We recently received this question from Lisa Lorenson: “What insights into higher subcontractor pay rates can you share?”
Although not always financially lucrative, writing as a subcontractor does offer benefits that are hard to ignore.
For example, subbed projects fill those “valleys” (slow periods) in our business that we tend to experience from time to time. Also, taking on subbed projects enables us to learn how other resume writing firms handle writing projects, client questionnaires, and so on. Serving as a sub also gives new resume writers a great place to start their craft and get their “feet wet” working with clients and take projects from start to finish.
One of the biggest challenges to being a sub, however, is the pay.
Contract writers generally get 20% to 40% of the retail package passed onto the client, so a project that retails for $395 may net the resume writer $79 to $158 for a resume and cover letter package. Not a terrible pay structure by no means when working with clients who are easy going and the project goes smoothly and exposes no challenges.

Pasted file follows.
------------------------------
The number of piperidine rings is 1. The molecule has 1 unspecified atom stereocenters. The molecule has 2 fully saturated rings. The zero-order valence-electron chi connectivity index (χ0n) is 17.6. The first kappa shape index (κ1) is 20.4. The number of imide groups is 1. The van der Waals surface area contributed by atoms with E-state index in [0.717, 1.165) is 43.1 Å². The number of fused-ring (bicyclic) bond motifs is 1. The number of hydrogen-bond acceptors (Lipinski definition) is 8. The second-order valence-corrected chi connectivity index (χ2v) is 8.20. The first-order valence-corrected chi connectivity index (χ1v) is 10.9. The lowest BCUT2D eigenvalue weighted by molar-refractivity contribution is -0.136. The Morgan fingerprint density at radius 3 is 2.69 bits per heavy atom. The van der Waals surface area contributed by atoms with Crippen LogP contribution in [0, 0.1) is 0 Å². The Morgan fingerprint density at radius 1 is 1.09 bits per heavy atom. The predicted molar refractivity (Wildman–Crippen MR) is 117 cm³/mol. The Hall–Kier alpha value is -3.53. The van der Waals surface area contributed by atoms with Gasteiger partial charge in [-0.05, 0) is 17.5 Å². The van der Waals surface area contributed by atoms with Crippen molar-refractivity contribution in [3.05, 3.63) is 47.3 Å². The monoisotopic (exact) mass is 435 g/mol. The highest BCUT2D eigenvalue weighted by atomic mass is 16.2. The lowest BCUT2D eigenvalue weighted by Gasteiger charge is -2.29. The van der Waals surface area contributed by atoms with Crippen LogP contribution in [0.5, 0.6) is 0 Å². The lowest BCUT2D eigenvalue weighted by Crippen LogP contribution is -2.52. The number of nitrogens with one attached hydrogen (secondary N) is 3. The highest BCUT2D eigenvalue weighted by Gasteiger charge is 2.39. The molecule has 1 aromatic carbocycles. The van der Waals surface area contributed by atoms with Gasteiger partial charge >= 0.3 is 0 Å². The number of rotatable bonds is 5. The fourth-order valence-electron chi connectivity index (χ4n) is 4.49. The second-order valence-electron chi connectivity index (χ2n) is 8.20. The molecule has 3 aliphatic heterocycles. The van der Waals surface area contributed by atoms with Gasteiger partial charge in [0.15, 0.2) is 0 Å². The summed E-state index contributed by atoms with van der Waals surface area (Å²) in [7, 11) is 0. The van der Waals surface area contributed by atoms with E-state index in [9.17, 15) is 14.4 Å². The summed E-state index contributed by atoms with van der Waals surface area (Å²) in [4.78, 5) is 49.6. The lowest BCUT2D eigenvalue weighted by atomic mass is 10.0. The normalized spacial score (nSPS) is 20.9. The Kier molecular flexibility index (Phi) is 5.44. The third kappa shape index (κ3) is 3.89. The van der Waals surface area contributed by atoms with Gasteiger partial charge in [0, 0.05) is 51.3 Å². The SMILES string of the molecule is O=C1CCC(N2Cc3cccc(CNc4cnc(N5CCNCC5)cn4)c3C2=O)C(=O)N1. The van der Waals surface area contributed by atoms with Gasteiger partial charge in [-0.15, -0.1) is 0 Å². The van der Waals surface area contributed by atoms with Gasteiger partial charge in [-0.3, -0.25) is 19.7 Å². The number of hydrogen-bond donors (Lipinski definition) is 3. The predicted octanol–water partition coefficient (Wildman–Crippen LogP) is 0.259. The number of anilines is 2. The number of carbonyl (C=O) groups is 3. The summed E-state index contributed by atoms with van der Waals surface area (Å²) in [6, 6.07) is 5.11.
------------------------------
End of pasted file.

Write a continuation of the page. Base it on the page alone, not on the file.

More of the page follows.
But, when the client drags out the interview process and nitpicks at every sentence contained within the resume draft, the pay the contract resume writer secures can dwindle “Roadrunner fast” as she spends more and more time trying to make the client happy and get the resume to a final version.
So, here are a few suggestions on how to go about securing a higher rate as a contract resume writer…
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